Matters took yet another turn in December, when Hadiya appeared before the court along with one Shafin Jahan and told the court that she had married him on December 19th. Police and NIA reports state that, ‘During the hearing in Writ Petition (Criminal) 297 of 2016, the Hon’ble High Court of Kerala had raised various doubts regarding Akhila’s conversion to Islam, the genuineness of the marriage conducted between Akhila and Shafin Jahan on 19 December 2016, the financial sources of Sainba and her husband Aliyar and the organizational support for conversion and marriage, chances of trafficking Akhila abroad etc.’
In August 2016, Ashokan approached the court again and expressed fear that his daughter was likely to be trafficked. Hadiya appeared before the court two weeks later, after the police reported she had gone missing
By then, the suspicions of the court had been provoked. Who was Sainba? And what was the role of the SDPI in shielding Hadiya against the wishes of her family? At that time, Hadiya was sent to SNV Sadanam for a second time. The state police was ordered to conduct a thorough probe. Finally, the case ended in May this year when Akhila Ashokan was sent back to her parents and her marriage with Shafin Jahan was annulled. The case is now at the Supreme Court on a special leave petition submitted by Hadiya’s husband.
According to the NIA report, accessed by Open’s Delhi bureau, Hadiya aka Akhila was an impressionable girl studying medicine. At Shivraj Homeopathy Medical College in Salem, she lived with four other girls from Kerala, two of whom—Jaseena and Faseena—were particularly close to her. During her stay in Salem, Akhila increasingly gravitated towards Islam by observing Jaseena. The latter provided her with all the support she needed as her religious beliefs transformed and she acquired an Islamic identity. In this, social media is reported to have played a role. Through this medium, she got in touch with a Muslim couple, Sherin Shahana and her husband Fasal Musthafa. She met the couple in Ernakulam in August 2015. There, she recited the ‘Shahadath Kalima’, as reported, the Islamic testament of faith that is recited upon conversion. All this happened roughly five months before her father got to know what was going on in his daughter’s life. That was the point when she signed her first affidavit declaring that she had converted to Islam. Her new name: Aasiya.
Soon after that, adds the NIA report, she returned to her college and then later in December to her home in Vaikom. It was then that her family detected the first signs that something else was afoot. After the death of her paternal grandfather, Akhila refused to participate in the bali rites stating that Islam did not sanction these. On January 2nd this year, she went to meet Jaseena, leaving home on the pretext of going to Salem. There she told her classmate that she wanted to study Islam. She stayed there without informing her parents. She signed a second affidavit on her voluntary conversion to Islam on January 4th. Accompanied by Jaseena and her father Aboobacker, she went to Therbiyathul Islam Sabha (TIS) in Kozhikode to gain admission to a course in Islamic studies. She was only offered admission as an external candidate as she was not accompanied either by her parents or a guardian. Here, her name was noted as Aadhiya.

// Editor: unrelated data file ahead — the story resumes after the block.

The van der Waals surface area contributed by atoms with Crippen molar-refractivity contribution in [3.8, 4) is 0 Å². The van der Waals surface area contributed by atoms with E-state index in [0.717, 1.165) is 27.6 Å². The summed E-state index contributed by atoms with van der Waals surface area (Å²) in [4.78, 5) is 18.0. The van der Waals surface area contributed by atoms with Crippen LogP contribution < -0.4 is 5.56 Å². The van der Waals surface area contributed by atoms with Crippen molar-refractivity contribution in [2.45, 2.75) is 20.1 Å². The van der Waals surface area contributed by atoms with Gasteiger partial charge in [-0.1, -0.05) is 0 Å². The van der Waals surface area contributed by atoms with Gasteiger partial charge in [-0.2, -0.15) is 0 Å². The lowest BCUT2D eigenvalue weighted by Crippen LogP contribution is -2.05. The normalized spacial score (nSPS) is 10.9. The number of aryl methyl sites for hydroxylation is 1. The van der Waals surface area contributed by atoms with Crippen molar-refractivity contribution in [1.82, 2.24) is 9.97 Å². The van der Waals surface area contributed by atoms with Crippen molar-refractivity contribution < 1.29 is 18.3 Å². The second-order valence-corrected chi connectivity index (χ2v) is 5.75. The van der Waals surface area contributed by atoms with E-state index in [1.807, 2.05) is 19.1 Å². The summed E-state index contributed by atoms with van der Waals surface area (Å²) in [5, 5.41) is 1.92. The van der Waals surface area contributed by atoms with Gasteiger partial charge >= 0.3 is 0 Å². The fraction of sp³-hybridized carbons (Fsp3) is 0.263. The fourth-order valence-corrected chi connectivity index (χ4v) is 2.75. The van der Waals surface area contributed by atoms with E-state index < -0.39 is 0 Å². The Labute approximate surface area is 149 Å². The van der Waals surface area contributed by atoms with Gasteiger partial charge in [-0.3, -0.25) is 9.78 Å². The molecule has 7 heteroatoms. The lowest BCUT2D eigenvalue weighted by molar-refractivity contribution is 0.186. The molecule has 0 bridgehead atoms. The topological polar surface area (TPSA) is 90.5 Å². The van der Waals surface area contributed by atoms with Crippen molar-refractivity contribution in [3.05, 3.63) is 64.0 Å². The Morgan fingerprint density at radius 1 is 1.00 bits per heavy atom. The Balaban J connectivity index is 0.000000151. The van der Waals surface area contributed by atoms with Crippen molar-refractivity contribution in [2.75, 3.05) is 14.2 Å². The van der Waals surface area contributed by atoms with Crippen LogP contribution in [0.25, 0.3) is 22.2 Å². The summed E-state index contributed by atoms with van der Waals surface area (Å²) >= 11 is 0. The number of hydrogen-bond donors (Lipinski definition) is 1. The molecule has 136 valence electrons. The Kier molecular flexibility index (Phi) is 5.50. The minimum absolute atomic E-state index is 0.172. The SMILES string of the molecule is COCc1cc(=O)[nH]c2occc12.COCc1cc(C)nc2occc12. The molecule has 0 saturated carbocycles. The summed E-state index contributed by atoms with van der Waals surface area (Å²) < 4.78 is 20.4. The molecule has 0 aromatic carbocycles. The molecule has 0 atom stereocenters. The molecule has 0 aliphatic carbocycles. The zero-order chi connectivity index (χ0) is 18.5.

By then, according to the NIA report, Hadiya had abandoned her plans to return to Salem as her other classmates had informed Ashokan that she had converted and had been seen wearing Islamic attire in college earlier. By this time, Hadiya had also contacted officials at Markazul Hidaya Sathyasarani, who, in turn, provided her the contact details of Sainba, who, as it emerged during investigation, was the president of National Women’s Front, the woman’s wing of the PFI. In these 14-15 days, Akhila was shifted often from one location to another in what the authorities consider an effort to keep the police off her trail. Her mobile phone was switched off after she made a last call to Ashokan on January 8th, telling him that she was going to Mangalore. Four letters signed by her were posted to her father and the police from Kasaragod, which is closer to Mangalore, though she never travelled to Kasaragod during this time. Police investigators later concluded, ‘It is evident that the letters were merely signed (probably) by Akhila Ashokan but not written by her, after application of mind.’
On this, and other matters—for example, her marriage to Shafin Jahan—police reports say a network of SDPI activists took pains to conceal facts from them, according to the NIA report. Hadiya’s statement in court on December 21st on her marriage to Jahan on December 19th, for example, could not be corroborated with other findings. Jahan claimed that the two had got in touch with each other through the portal Waytonikah.com, but investigators found out that the two had not viewed each other’s profile on the website until December 31st, 2016, some 12 days after they had married. These facts emerged after Shafin filed a false affidavit in the court about how he met Hadiya.